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Tuesday, March 1, 2011

Daily Lean Tips Edition #10

For my Facebook fans you already know about this great feature. But for those of you that are not connected to A Lean Journey on Facebook or Twitter I post daily a feature I call Lean Tips.  It is meant to be advice, things I learned from experience, and some knowledge tidbits about Lean to help you along your journey.  Another great reason to like A Lean Journey on Facebook.

Here is the next addition of tips from the Facebook page:

Lean Tip #136 - It is easy to think that inventory solves production flow problems but in fact it just hides them.
Inventory occurs for a variety of reasons:

•The upstream process moves faster than the downstream process.
•Goods flowing from several lines to one process or goods waiting to go from one process to several different lines tend to pile up.
•There is waiting for machine changeover.
•Materials are purchased and processed for expected end-of-the-month rushes.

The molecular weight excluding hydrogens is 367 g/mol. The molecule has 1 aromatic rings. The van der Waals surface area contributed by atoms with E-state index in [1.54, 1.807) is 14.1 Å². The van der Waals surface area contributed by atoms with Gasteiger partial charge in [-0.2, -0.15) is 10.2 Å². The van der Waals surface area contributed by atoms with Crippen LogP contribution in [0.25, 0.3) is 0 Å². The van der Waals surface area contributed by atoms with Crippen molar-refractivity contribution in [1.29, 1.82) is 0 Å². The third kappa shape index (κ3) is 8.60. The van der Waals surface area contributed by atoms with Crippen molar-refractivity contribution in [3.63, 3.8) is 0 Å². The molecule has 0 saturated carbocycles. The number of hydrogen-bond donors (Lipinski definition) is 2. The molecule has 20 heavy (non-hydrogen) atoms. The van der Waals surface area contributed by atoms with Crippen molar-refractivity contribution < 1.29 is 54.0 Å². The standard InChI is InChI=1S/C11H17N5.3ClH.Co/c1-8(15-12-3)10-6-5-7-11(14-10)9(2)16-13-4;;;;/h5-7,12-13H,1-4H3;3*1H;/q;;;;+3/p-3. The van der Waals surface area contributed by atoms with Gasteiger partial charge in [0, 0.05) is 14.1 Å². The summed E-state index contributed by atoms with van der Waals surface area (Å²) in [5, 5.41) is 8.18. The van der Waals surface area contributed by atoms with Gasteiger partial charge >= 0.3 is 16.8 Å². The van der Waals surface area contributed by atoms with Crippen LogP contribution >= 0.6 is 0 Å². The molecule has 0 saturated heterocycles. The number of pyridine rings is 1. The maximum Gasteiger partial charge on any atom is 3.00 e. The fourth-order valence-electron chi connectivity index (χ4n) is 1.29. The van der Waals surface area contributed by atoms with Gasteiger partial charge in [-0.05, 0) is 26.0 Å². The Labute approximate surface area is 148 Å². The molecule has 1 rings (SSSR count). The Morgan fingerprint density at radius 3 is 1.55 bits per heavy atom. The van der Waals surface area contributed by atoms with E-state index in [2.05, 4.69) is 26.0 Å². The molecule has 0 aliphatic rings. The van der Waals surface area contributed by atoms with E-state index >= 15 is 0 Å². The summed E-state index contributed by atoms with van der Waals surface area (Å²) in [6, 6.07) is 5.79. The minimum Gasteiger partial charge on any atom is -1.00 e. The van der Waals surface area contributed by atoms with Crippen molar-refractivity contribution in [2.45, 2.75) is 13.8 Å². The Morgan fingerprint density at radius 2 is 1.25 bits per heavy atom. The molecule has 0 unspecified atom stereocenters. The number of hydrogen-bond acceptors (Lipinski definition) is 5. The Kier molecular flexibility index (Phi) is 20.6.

•Spare parts are purchased in advance for after-sales service.

Inventory adds cost without adding value.

Lean Tip #137 - Inspection identifies and eliminates defects from the production flow.
Inspection identifies and eliminates defects from the production flow. It does not add value because it does not eliminate the source of the defect but only its result. Once you change your focus from "finding" defects to "reducing" defects you are on your way to eliminating waste. Ultimately, lean production aims to prevent all defects from occurring.

Lean Tip #138 - Identifying and eliminating waste increases job satisfaction.
No longer will you spend hours looking for missing tools, waiting for materials to arrive, walking around piles of inventory, lifting and setting down heavy parts or tools, working in unsafe conditions, and all the other things you have to do that aren't essential to your job. When you identify and eliminate waste the frustrating non-value added aspects of your job will disappear.

Lean Tip #139 - In order to balance capacity and load without overproducing, you must implement advanced Lean production.
In order to balance the capacity and load without overproducing, you must implement the advanced methods of Lean production: